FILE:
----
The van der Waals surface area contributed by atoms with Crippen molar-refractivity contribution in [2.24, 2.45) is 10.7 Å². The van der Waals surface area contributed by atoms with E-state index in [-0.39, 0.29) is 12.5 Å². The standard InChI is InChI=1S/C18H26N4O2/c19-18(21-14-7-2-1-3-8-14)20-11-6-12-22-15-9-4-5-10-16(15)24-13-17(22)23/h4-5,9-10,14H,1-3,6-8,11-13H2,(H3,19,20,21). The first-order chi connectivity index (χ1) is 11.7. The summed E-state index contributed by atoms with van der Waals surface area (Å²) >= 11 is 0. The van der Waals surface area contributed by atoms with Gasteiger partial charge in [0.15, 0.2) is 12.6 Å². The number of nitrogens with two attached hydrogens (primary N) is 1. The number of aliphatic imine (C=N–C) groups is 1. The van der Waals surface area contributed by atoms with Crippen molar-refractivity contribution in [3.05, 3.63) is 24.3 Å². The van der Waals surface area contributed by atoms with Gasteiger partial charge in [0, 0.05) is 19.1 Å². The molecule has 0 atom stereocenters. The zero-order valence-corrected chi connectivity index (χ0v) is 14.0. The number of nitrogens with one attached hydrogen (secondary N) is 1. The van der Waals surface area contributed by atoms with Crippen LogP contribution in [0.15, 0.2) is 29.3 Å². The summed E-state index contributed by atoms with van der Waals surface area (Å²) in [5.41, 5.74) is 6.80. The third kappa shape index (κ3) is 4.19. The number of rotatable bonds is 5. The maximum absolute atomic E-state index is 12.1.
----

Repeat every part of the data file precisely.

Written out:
The van der Waals surface area contributed by atoms with Crippen molar-refractivity contribution in [2.24, 2.45) is 10.7 Å². The van der Waals surface area contributed by atoms with E-state index in [-0.39, 0.29) is 12.5 Å². The standard InChI is InChI=1S/C18H26N4O2/c19-18(21-14-7-2-1-3-8-14)20-11-6-12-22-15-9-4-5-10-16(15)24-13-17(22)23/h4-5,9-10,14H,1-3,6-8,11-13H2,(H3,19,20,21). The first-order chi connectivity index (χ1) is 11.7. The summed E-state index contributed by atoms with van der Waals surface area (Å²) >= 11 is 0. The van der Waals surface area contributed by atoms with Gasteiger partial charge in [0.15, 0.2) is 12.6 Å². The number of nitrogens with two attached hydrogens (primary N) is 1. The number of aliphatic imine (C=N–C) groups is 1. The van der Waals surface area contributed by atoms with Crippen molar-refractivity contribution in [3.05, 3.63) is 24.3 Å². The van der Waals surface area contributed by atoms with Gasteiger partial charge in [0, 0.05) is 19.1 Å². The molecule has 0 atom stereocenters. The zero-order valence-corrected chi connectivity index (χ0v) is 14.0. The number of nitrogens with one attached hydrogen (secondary N) is 1. The van der Waals surface area contributed by atoms with Crippen LogP contribution in [0.15, 0.2) is 29.3 Å². The summed E-state index contributed by atoms with van der Waals surface area (Å²) in [5.41, 5.74) is 6.80. The third kappa shape index (κ3) is 4.19. The number of rotatable bonds is 5. The maximum absolute atomic E-state index is 12.1.